Science & Stories About the Land

Image: In 1949 a second floor was added to the Grande Prairie Municipal Hospital, almost doubling the bed space. (SPRA 1969.42.01.6, Alberta Association of Registered Nurses fonds)

Science and technology records are often in short supply in a small, regional archive. This is certainly true at the SPRA where the Smoky West Rural Electrification Association Ltd. Fonds, the Bear Hill Rural Electrification Association fonds, and the Grande Prairie Electric Co. fonds, which sound all power resource science-y, generally contain records related to administration and membership. The same is true for collections containing records related to medicine including the Alberta Association of Registered Nurses, Chapter 13, fonds, Tangent Municipal Nursing Society fonds, and Wanham Municipal Nursing Service fonds, as well as a few doctors’ records, tend to be administrative or related to family and social life.

 

Cover of the 1954 Assessment Manual, donated by Al Martin. SPRA 2018.008

One fonds with a solid chunk of material is the Peace River Archaeology Society fonds. It contains administrative records, newspaper clippings, and newsletters.  The science-y part is the Project series which contains slides, negatives, and field notes for the Grande Prairie Inventory in 1985, the Birch Hills Survey in 1987, and the Peace Project in 1991. These records help share the stories the land has to tell about its history. Al Martin’s recent donation of records related to his and Doug Cottrell’s work as land assessors adds to those stories. The donation includes 5 metres (10 banker boxes) of documents including manuals, farm guides, soil surveys, and related histories as well as three maps. We are very excited to be able to include this material in our collections, especially as the land has played and continues to play a big part in writing the history of the people in this region.

Closed for Family Day

The Archives will be closed on Monday February 18th for Family Day. Join us Sunday, 1-4pm, for Family Day activities with the Grande Prairie Museum!

Photograph: Family Picnic, SPRA 0002.01.03.068

Archived Love

Above: Card shared between Margaret and Eddie Schadeck, 1948.  SPRA 131

Below: Pages from Valentine’s Card n.d. SPRA 136 (1992.48.175)

Valentine’s Day can be traced back to ancient Rome when Lupercalia, a fertility rite, was celebrated between February 13 and 15. Later, after the martyrdom of two Christian saints – Valentine of Terni around AD 197 and Valentine of Rome around AD 496 – the Catholic church Christianized the holiday by claiming 14 February as St. Valentine’s Day.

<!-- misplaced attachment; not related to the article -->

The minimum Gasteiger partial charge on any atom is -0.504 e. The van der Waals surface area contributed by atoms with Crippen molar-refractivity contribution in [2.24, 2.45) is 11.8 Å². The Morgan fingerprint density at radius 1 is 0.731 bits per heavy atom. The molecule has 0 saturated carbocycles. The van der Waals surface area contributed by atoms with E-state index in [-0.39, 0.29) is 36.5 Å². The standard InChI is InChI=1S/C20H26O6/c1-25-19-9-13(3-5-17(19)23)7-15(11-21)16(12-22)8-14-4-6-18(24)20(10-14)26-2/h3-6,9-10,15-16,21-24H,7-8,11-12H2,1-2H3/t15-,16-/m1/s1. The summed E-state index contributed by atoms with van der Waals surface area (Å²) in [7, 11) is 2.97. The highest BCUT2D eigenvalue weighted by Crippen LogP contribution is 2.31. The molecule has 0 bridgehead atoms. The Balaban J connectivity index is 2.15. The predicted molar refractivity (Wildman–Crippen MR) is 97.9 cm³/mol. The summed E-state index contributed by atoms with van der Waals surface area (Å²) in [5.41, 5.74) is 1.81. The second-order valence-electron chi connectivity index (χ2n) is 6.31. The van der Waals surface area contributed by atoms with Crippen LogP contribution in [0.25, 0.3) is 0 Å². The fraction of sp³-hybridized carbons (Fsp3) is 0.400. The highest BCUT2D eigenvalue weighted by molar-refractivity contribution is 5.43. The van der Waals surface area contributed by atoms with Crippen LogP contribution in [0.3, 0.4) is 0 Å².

You will not be surprised to learn it was the French who made it into a celebrated annual feast day for lovers with lavish banquets and singing and dancing during the 15th century. Nor should you be surprised to learn that the oldest surviving Valentine committed to paper was written by a French man. While imprisoned in the Tower of London following the 1415 battle of Agincourt, the Duke of Orleans wrote to his wife: “Je suis desja d’amour tanné/Ma tres doulce Valentinée,” which means, “I am already sick of love/my very gentle Valentine.” The letter must not have made it to his wife as it is held at the British Library, which also holds the oldest surviving English Valentine. Written in 1477, it was sent by Margery Brews to her “right well-beloved Valentine,” fiancé John Paston.

Hand-made Valentine’s cards became popular in the 18th century. During this period, factory made cards also began to be produced, although they did not become popular until the 19th century. Possibly the oldest surviving printed Valentine’s card is the 1797 card at York Castle Museum, England. It was sent by Catherine Mossday to Mr. Brown of London and read: “Since on this ever Happy day,/All Nature’s full of Love and Play./Yet harmless still if my design,/‘Tis but to be your Valentine.”

To continue in the tradition of celebrating Love on St. Valentine’s Day, here are a few choice Valentine’s Day cards from our collection. Their heartfelt expressions, though written in the past, still ring true for friends and lovers today.

Below: Cards shared between Margaret and Eddie Schadeck before 1949. These two cards have movable parts.  SPRA 131.

Below: Valentine shared between Muriel and Clem Collins, n.d. SPRA 476.

Calling All Volunteers

South Peace Regional Archives is looking for volunteers for our transcription projects. You can volunteer any time and from the comfort of your own home – all you need is a computer! We can work with you to find a transcription project that interests you. Some of our recent projects have included personal letters, a handwritten telegraph manual, and a fur trade ledger.